Thursday, July 10, 2014

Superfine Taiwan Qing Xiang Dong Ding Oolong from Teavivre

Good day! I received a package from Teavivre a little while back and wasn't able to sit and focus on the teas until tonight. I have a whole slew of exciting new teas to try and attempt to describe to you how they taste. Being an "Oolong-Head" tea drinker, naturally I chose the dong ding out of the batch. This dong ding seems to be different than what Ive seen sold online because it isn't roasted. From reading Teavivre's product page, qing xiang basically means "unroasted". This is a green oolong with a "superfine" label, which one can only assume is top quality. Even though my pallet has been moving towards the bigger beefier older brothers of the oolong spectrum, (Roasted, Aged Oolongs) I can still enjoy the lighter/brighter flavors from a nice high mountain oolong. Let dive right in!

Due to teavivre's site being so packed with information, I would rather you read what they say about the tea at hand. "Dong Ding Oolong Tea is a kind of Pouchong Tea. It is named after its production place, Dongding Mountain, Nantou. Pouchong Tea refers to the oolong tea that is not heavily roasted. The catechinic acid in the leaves are oxidized for only 8% to 18%. The tea is in dark green color. Tea liquid presents greenish yellow or golden yellow color, very clean and bright. The tea tastes mellow and sweet, has refreshing and floral aroma. Fragrant substances in tea leaves existing in the pattern that tender leaf, spring tea and high mountain tea contains higher amount than old leaf, summer tea and low altitude teas. This is the reason that spring tea and high mountain tea has high aroma." Sounds like a winner to me. On to the steeping!

I decided to brew this in my little 4ml porcelain houhin with 5g of rolled leaf waiting for a warm bath. The leave look to be of good quality and the balls are all rolled about the same size. First things first, a quick rinse. The smell of a quality tea is emanating from the little white vessel. Smells of cinnamon/nutmeg, grass, orchid, and sweetness dance in the air coercing me to give them another bath. First steep was around 30 seconds. The liquor is bright yellow and means business. This tea is very fragrant which really rounds out a nice tea session. As fragrant as the liquor is, the first steeping seems to be a little light in flavor. Still, very enjoyable.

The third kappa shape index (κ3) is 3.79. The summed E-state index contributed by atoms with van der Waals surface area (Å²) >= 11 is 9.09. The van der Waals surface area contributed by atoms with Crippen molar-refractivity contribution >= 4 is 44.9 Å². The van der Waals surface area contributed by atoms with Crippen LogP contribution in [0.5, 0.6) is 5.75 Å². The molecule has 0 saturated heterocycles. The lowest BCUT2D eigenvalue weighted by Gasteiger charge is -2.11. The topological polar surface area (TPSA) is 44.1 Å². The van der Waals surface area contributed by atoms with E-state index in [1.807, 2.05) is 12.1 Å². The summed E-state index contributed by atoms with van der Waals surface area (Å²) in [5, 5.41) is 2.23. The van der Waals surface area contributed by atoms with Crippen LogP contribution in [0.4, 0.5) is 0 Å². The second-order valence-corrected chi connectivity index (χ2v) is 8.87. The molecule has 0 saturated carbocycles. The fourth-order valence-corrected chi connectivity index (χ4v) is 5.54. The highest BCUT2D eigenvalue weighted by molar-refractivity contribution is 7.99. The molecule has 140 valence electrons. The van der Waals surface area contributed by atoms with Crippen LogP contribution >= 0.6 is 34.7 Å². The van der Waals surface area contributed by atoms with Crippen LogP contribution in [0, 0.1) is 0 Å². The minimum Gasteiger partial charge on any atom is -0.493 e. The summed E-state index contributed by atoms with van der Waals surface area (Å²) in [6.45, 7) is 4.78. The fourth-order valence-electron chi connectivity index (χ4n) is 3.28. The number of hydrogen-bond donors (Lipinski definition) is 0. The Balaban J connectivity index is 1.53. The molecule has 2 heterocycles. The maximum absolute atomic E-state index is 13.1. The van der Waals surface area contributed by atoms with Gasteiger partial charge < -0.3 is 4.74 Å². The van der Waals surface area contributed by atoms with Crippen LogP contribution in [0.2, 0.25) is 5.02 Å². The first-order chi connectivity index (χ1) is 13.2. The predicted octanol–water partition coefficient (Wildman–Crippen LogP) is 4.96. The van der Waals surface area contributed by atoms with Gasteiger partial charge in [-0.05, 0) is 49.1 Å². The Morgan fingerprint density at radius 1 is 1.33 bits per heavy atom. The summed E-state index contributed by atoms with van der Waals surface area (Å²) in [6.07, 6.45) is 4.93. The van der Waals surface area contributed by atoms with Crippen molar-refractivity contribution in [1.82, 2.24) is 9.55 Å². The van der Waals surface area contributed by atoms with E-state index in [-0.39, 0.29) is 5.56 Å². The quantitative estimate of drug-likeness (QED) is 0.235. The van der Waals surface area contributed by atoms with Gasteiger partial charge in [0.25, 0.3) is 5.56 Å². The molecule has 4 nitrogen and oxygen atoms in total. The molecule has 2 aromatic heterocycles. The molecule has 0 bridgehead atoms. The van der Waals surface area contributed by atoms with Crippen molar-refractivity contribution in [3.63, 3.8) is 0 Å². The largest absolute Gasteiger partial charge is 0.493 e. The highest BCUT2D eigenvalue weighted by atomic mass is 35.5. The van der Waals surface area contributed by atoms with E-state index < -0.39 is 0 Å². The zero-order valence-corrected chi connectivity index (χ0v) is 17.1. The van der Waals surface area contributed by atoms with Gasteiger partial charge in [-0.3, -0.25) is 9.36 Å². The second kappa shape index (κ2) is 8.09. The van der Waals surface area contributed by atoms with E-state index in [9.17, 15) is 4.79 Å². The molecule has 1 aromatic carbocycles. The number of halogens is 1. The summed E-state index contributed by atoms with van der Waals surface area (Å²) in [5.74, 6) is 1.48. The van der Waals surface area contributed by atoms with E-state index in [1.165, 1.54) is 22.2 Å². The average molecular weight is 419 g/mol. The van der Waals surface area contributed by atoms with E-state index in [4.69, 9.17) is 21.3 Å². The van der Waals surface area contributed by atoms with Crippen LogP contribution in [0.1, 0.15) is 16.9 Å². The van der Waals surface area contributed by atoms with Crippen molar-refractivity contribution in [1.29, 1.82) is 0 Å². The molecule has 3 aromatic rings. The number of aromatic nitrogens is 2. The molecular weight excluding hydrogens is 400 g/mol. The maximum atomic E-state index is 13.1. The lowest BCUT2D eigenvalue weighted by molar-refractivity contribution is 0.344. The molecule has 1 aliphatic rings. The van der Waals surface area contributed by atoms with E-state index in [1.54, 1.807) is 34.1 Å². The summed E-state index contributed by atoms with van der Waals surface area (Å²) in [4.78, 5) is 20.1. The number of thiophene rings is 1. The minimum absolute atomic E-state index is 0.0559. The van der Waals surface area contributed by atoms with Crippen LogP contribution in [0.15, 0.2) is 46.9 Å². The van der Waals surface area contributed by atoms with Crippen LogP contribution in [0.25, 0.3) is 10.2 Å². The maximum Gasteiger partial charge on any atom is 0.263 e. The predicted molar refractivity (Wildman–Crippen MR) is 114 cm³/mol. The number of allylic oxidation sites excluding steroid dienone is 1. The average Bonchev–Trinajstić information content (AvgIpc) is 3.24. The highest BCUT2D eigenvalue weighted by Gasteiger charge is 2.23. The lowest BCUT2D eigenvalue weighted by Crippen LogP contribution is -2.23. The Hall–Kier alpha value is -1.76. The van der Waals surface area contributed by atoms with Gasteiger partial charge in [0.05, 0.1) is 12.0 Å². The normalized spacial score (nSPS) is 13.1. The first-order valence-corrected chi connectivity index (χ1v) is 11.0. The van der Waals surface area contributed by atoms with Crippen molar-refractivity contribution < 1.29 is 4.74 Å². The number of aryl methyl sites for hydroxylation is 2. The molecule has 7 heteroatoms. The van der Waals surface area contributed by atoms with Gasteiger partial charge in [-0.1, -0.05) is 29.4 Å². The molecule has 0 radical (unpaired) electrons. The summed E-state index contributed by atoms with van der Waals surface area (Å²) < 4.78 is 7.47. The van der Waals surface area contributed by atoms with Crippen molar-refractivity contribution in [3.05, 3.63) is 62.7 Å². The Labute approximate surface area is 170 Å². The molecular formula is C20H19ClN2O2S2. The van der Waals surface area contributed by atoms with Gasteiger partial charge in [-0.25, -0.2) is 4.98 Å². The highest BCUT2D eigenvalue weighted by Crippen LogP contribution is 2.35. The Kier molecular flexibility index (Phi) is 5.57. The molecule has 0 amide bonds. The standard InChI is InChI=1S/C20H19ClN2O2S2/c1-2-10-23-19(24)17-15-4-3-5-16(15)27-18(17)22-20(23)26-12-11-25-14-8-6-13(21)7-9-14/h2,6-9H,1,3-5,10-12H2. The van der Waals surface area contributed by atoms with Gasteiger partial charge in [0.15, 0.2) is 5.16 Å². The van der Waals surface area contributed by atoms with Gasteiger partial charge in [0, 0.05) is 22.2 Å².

The second and third infusions are where this tea came to life! Typical high mountain "cinnamon/nutmeg" flavor is coming through with a nice grassy/vegital finish. Very smooth and buttery with a touch of sweetness! I know that in tea culture you should finish your cup with three sips but with this cha, it was proving to be a challenge to follow the old tradition. The second infusion was 45seconds and the third at 1 minute.

As I finished the next infusion I could tell from the liquor that the cha was loosing steam. As such a young tea, one can only be happy with the qi that is given. Perhaps I was a little rough with this tea. My water was probably a little hotter that it should have been, times probably went exact but I can say that I feel that I got a good grasp on what this cha is all about. The fourth infusion was pretty light in flavor but by the fifth, the young'un have given up.